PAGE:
KBW, in its infinite wisdom, cut earnings estimates at JPMorgan (NYSE:JPM) and Bank of America (NYSE:BAC) yesterday. KBW cut the House of Dimon on the slowdown in trading activity it reported for the quarter, lowering full-year EPS by a whopping 14 cents, or 2.4%. In BAC's case, estimates were lowered from $1 to 90 cents for 2014 on the same trading slowdown, the suspension of the buyback due to BAC's capital miscalculation and litigation costs. Where have these guys been? Let's take a quick look at the BAC estimate cut.
First off, the trading slowdown has been well-publicized. JPMorgan warned recently that FICC revenue was going to be down and Mr. Market took that news and ran with it. Every bank in the country that derives any significant portion of its revenue was sent tumbling on the news, BAC included. However, virtually any kind of trading has cyclicality inherent to the business and FICC is no different. Even Dimon said he didn't believe this was a structural slowdown in trading revenue and that it is simply a bump in the road. So why is BAC being lumped in with JPM when it hasn't warned on its trading revenue? Maybe BAC's FICC revenue will tank along with JPM but right now, it's being assumed that is what is happening. Thus, I think this provides the potential for some upside surprise. JPM's FICC revenue is going to be weak, as they reported, but BAC has made no such report and since shares have already been punished for something that hasn't happened, we could be looking at some upside if actual results are even moderately positive. But even if results are terrible, it's already been priced in.
Second, the capital miscalculation has been blown way out of proportion. I keep hearing it called an "accounting error" when that is not the case. Accounting errors affect the company's earnings or book value; this was a capital miscalculation for the purpose of the stress test. It did not affect the company's earnings, its ability to pay its bills or anything else; it was strictly for the purpose of calculation capital for risk scenarios. Missing an extremely complex security that was inherited from an ill-conceived merger doesn't mean the company has no risk controls or that the bank is a house of cards built on false numbers. It was a simple mistake and the fact that shares got absolutely hammered on the news is proof investors don't even understand what happened. I bought more when shares were trounced on the miscalculation news because it isn't real news; BAC's internal controls are fine and sending shares down like it has accounting issues is just stupid.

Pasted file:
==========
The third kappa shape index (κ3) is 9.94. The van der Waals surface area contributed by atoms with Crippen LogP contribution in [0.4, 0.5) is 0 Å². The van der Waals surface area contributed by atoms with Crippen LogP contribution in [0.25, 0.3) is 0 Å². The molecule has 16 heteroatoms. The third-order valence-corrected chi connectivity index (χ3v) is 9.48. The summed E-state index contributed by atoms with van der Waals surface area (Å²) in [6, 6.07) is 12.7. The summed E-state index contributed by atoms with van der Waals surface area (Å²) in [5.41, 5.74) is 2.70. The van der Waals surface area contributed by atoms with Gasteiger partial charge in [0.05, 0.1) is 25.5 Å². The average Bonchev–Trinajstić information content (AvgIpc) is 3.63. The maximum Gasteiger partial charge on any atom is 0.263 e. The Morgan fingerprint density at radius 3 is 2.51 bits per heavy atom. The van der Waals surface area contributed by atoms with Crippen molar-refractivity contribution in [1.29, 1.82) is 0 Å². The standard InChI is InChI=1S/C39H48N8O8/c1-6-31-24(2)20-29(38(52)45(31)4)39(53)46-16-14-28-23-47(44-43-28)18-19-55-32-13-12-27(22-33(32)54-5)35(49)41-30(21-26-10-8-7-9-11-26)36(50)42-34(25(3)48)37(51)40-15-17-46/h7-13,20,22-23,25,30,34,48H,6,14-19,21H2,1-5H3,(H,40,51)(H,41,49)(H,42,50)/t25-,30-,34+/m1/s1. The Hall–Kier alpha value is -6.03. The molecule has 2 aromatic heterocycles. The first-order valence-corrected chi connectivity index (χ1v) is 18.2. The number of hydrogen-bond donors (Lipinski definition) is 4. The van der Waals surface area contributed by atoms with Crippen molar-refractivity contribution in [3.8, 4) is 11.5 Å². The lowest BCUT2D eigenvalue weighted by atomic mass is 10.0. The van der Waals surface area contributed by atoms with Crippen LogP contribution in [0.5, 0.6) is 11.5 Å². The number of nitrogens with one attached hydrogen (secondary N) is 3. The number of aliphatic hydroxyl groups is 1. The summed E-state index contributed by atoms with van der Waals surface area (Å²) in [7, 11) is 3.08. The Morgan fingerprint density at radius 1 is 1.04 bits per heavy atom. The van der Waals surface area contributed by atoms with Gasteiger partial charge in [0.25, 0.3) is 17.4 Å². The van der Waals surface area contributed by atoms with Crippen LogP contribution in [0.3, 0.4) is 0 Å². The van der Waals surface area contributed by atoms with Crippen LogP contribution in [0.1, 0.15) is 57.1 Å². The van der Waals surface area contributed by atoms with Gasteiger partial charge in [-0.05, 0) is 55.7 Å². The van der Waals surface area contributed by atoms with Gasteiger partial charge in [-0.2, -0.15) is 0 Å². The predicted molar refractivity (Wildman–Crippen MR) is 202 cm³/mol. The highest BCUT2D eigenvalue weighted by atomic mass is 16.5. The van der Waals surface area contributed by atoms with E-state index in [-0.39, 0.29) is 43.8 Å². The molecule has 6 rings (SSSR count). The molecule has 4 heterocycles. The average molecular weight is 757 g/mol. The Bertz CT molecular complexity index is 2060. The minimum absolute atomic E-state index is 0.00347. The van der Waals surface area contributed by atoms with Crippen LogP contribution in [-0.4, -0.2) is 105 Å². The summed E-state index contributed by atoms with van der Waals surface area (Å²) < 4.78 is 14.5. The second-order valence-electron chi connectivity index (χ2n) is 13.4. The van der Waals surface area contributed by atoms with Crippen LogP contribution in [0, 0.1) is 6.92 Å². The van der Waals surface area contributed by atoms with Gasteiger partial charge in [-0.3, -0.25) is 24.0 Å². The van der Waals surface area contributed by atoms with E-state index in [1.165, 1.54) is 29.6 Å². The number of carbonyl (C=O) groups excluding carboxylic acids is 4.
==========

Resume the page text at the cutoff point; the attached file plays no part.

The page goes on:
Finally, KBW is late to the party piling on about litigation issues. KBW reckons that BAC's litigation issues will continue to deteriorate earnings in 2014 but as BAC reported recently, litigation issues are subsiding. According to BAC's best information, litigation issues are apparently passing because it reduced the estimate of litigation liabilities over and above reserves by over a billion dollars. Given that BAC has paid something like $50 billion in litigation claims over the past few years, depending on who you ask, a billion dollars doesn't seem like that much money. However, that is 10 cents of EPS (roughly) and, more importantly, it signals that the worst is likely behind BAC in terms of litigation liabilities if it is willing to publicly say liabilities have been reduced. I think KBW has gotten this one wrong as it is using old information to make an EPS cut.
In short, I'm glad I'm not paying for KBW's "research" because I think their points for cutting EPS are either unfounded or already well-known public information. Yes, the trading slowdown is potentially worrisome, yes, the buyback suspension is a temporary headwind, and yes, litigation expenses are still elevated. However, all of these things are known and in the case of all three, are already priced into shares. I suspect that is why investors completely ignored KBW's note yesterday and instead sent shares up 2%. The bottom line is KBW's "news" is already priced into shares, leaving ample room for an upside surprise if BAC's financials don't come crashing down like investors are forecasting.
Disclosure: I am long BAC. I wrote this article myself, and it expresses my own opinions. I am not receiving compensation for it (other than from Seeking Alpha). I have no business relationship with any company whose stock is mentioned in this article.